Managing borrowing costs
It’s important to understand how to borrow wisely and manage your costs.
It’s important to understand how to borrow wisely and manage your costs. Strategies include developing a solid business plan, protecting your business credit rating, and choosing the right type of financing.
Here are some tips to help reduce the expenses associated with borrowing money.
There are many reasons why your business might need to borrow money.
Perhaps you want to build your inventory in anticipation of a seasonal demand. Maybe you are looking to upgrade your computer systems, invest in new equipment, or conduct renovations.
Every growing business needs money. Whatever your reasons to apply for financing, use these common-sense tips to get the funds you want at rates you can afford.
A business plan has many practical uses, such as providing your business with strategic focus, setting out measurable goals, and selling your business vision to backers, management and employees.
A business plan can also help you anticipate when your business will need to borrow money, the amount of financing you’ll need, and how to allocate it. Completing or updating your plan will give you time to work with your small business banker to secure the right financing at the best rate.
When you’re planning on expanding your business, it’s often a sign that your operations are going well. This can help you secure a better borrowing rate.
Sometimes it’s a better option to borrow for expansion, even if you have the necessary money saved. This frees up cash for unexpected expenses, while the anticipated revenues generated by the expansion cover the loan costs. Your business banker can help you decide if this strategy is right for you.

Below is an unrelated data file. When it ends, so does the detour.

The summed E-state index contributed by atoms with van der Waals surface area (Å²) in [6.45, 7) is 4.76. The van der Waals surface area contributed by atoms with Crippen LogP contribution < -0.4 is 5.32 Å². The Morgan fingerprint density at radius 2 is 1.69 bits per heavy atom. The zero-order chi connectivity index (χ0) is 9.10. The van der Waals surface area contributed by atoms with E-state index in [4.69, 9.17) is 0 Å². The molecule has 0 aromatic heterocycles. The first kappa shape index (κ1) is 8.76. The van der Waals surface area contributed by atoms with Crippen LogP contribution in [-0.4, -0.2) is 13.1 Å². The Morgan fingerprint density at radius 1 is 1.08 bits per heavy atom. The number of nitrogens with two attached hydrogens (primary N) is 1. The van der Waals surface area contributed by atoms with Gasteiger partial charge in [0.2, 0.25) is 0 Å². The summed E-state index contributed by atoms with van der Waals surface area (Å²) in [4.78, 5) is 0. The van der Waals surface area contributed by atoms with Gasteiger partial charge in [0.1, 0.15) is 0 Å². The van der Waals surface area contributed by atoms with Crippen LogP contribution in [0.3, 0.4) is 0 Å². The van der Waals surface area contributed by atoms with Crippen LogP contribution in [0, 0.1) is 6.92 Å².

Applying for your business and personal lines of credit when times are good can also help you get better rates. Be sure to negotiate for your preferred borrowing rate.
Overdraft protection for your business account carries numerous benefits. It can provide you with peace of mind, help you save on unnecessary fees (such as accidentally writing a check that exceeds your available balance), and protect your business credit rating.
Contact a credit bureau at least once a year to check that your personal credit history is accurate and up-to-date. With identity theft on the rise, this can be a smart move. A good credit rating may come in handy when you need to borrow cash.
Business credit card
This may be a good choice for smaller purchases or paying suppliers. Take advantage of your card’s grace period — you may have up to 25 days after making your purchase to make your payment.
Line of credit
A line of credit (sometimes called an operating loan) can be a very useful tool for small businesses.
One of the advantages is its flexibility; once you’re approved for a maximum loan limit, you can draw on the money anytime you need it, without having to apply again. And you pay interest only on the amount you draw on.
Having a line of credit in place can help cover short-term needs, such as financing inventory and receivables, and can be used for emergencies. Making arrangement for a line of credit before you need it is a much more efficient way to manage your cash flow than trying to take out a loan in a hurry.
These loans are used to purchase the fixed assets of a business, such as equipment or fixtures. The amounts borrowed will depend on what is being financed. Term loans are usually repaid monthly, based on the expected lifespan of the asset being purchased.
Lease instead of buy
Consider leasing equipment or computer systems instead of arranging for a loan to buy it outright. This will help you free up some cash that can be used for other business-building efforts, such as marketing or staffing. Your accountant can help you decide if leasing is best for your situation.
Match your business financing to your goal.
For instance, use long-term financing for longer-term purchases such as a piece of equipment. Keep your credit cards and operating line of credit free for shorter-term needs. Speak to your business banker about the steps you can take today to manage your borrowing costs tomorrow.